What We Know So Far
- A car ferry caught fire off the coast of Greece on Sunday.
- 11 people died in the fire, including two Albanian sailors who died in the rescue mission.
- The ferry was carrying about 422 passengers and 56 crew members.
- All passengers were evacuated by 7:45 a.m. ET Monday.
- The ferry arrived in port in Brindisi, Italy on Friday.
The burned-out Norman Atlantic ferry arrived in port in Brindisi, Italy on Friday.
Tug boats took the ferry back to shore after a fire earlier in the week killed 11 people. Investigators will now look into the cause of the blaze, EuroNews said.
The Greek Coast Guard released a video showing the rescue operation of the Norman Atlantic.
Greek Coast Guard speaks with captain of cargo ship that sent distress signal.
Greek news outlets are reporting the Greek Coast Guard has spoken with the captain of the cargo ship that issued a distress call, and he said no one is in danger. According to Greek newspaper Kathimerini, the captain said they are in need of food supplies.
The ship, which reportedly has up to 600 migrants on it, will be inspected once it arrives in Italy. The ship is no longer in Greek water.
Prosecutors order ferry back to Italy.
Italian prosecutors ordered the Norman Atlantic ship back to Italy as part of a criminal investigation. Bari Prosecutor Giuseppe Volpe said it is feared more bodies will be found aboard the vessel, which is currently off the Albanian coast.
Using the ship's Italian owner and captain, Italy secured jurisdiction over the case from Albanian authorities, according to the New York Times.
Two Albanian tugboat sailors died during the rescue operations, the AP reported.
They were part of the operations to secure the ferry.
The sailors were apparently hit by a line that they had been trying to attach to the crippled, fire-blackened Norman Atlantic, said Dionis Dulaj, the police spokesman in the Albanian port town of Vlore, closest to where the 186-meter (610-foot) -long ferry has been drifting.
Defense Ministry spokeswoman Edlira Prendi announced the deaths. One man had quickly been confirmed dead while a medical team had worked on the second but could not save him.
Passengers rescued off the burning ferry recounted the chaos that ensued as the fire spread through the cabin.
Passengers said they received no direction from the crew as they tried to escape fire and billowing smoke.
"Everyone there was trampling on each other to get onto the helicopter," Greek truck driver Christos Perlis told the Associated Press by phone.
Amid the chaos, pushing and shoving quickly turned to blows as passengers fought for seats in lifeboats and helicopter baskets.
"The jungle law prevailed," another Greek passenger, Irene Varsioti, told the AP. "There was no queue or order. No respect was shown for children."
Among the 10 people killed during the chaos was a 62-year-old Greek man who reportedly died of hypothermia after he and his wife fell into the water while trying to reach a lifeboat.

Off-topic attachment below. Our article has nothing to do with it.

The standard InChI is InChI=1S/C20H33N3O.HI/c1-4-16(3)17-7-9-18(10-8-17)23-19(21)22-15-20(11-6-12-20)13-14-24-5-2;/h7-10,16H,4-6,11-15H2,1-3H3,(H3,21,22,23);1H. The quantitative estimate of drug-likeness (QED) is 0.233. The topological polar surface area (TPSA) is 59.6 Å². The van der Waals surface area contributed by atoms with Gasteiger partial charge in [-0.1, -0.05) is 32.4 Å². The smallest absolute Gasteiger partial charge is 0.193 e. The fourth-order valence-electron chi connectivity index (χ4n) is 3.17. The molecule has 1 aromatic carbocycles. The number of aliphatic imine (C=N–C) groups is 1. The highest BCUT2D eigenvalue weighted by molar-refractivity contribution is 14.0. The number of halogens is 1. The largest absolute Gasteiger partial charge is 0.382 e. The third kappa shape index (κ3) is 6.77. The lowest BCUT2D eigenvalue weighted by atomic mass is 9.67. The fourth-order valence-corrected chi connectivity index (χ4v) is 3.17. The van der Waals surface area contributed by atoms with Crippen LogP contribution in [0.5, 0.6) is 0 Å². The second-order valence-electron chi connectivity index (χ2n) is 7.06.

His wife, Teodora Douli, 56, told Ansa news agency that they were in the water for four hours.
"I tried to save him but I didn't succeed," she said. "He told me, 'Dying, we are dying.'"
Italian and Greek helicopter crews eventually evacuated the ship, but rescuers continued to comb through the lower decks and in the water for possible victims amid confusion over how many people were aboard.
The vessel's operator, Anek Lines, said 475 people were onboard, but Italian officials said the names on the ship's manifest may have represented just reservations, not actual passengers who boarded.
Prosecutors in Bari have since opened an investigation into the disaster, Ansa reported.
The Italian Coast Guard said another two bodies were found, bringing to death toll to 10. Italian and Greek authorities are working to find any missing passengers.
Search efforts will continue to locate any possible missing passengers.
In addition to the eight people who died, 427 people were rescued from the Norman Atlantic, Defense Minister Roberta Pinotti said in a press conference. That makes 435 people accounted for.
According to the passenger list released yesterday by the Greek authorities, there were 478 people on the ship, meaning more than 40 people could be unaccounted for.
Italian Transport Minister Maurizio Lupi said it is unclear whether the list released yesterday was accurate, since the ferry made a stop on a Greek island before the fire broke out.
Lupi said they will continue with search efforts as "we cannot know what the exact number" of passengers was. Military planes will continue to fly over the area surrounding the ferry checking for bodies.
Two more bodies have been found, bringing the death toll to seven, according to the Italian Coast Guard.
The Italian Coast Guard confirmed all passengers were evacuated from the ship. Nine crew members remain on board to inspect the vessel.
Officials from the Greek Coast Guard have now confirmed that the death toll from the ferry fire has now reached five.
The Greek Coast Guard also tweeted that 407 passengers have now been rescued from the Norman Atlantic.
A Greek minister has confirmed that four bodies have been recovered from the stricken ferry, AFP reported.
A Greek passenger is already known to have died after falling into the water during the rescue operation, Sky News said.
Three hundred and fifty-one people have now been rescued, with 127 still aboard the Norman Atlantic.
Many of those rescued were taken to port on board container ships. Below, passengers disembark the Spirit of Piraeus container ship in Bari harbor, Italy, on Monday morning.
The Italian Navy has said that 316 people have now been rescued from the ferry, with 162 still on board.
The BBC reported that the first rescue ship, which was carrying 49 people, arrived in the Italian port of Bari early on Monday morning.